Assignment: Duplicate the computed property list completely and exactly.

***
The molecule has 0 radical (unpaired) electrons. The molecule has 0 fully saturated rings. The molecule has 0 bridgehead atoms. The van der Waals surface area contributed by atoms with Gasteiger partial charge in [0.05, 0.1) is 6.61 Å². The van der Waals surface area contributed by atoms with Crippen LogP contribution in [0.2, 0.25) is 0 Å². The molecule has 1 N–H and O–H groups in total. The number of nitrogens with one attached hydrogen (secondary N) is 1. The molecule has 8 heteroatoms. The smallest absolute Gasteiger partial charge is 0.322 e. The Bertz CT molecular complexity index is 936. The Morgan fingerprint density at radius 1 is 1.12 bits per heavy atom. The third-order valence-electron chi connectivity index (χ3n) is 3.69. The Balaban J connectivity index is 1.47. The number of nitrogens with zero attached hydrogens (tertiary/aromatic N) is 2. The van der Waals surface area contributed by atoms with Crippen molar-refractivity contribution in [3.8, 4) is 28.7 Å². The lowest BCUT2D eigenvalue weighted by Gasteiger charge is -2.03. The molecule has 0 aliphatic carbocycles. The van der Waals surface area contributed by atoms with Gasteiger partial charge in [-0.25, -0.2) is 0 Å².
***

The molecule has 0 radical (unpaired) electrons. The molecule has 0 fully saturated rings. The molecule has 0 bridgehead atoms. The van der Waals surface area contributed by atoms with Gasteiger partial charge in [0.05, 0.1) is 6.61 Å². The van der Waals surface area contributed by atoms with Crippen LogP contribution in [0.2, 0.25) is 0 Å². The molecule has 1 N–H and O–H groups in total. The number of nitrogens with one attached hydrogen (secondary N) is 1. The molecule has 8 heteroatoms. The smallest absolute Gasteiger partial charge is 0.322 e. The Bertz CT molecular complexity index is 936. The Morgan fingerprint density at radius 1 is 1.12 bits per heavy atom. The third-order valence-electron chi connectivity index (χ3n) is 3.69. The Balaban J connectivity index is 1.47. The number of nitrogens with zero attached hydrogens (tertiary/aromatic N) is 2. The van der Waals surface area contributed by atoms with Crippen molar-refractivity contribution in [3.8, 4) is 28.7 Å². The lowest BCUT2D eigenvalue weighted by Gasteiger charge is -2.03. The molecule has 0 aliphatic carbocycles. The van der Waals surface area contributed by atoms with Gasteiger partial charge in [-0.25, -0.2) is 0 Å².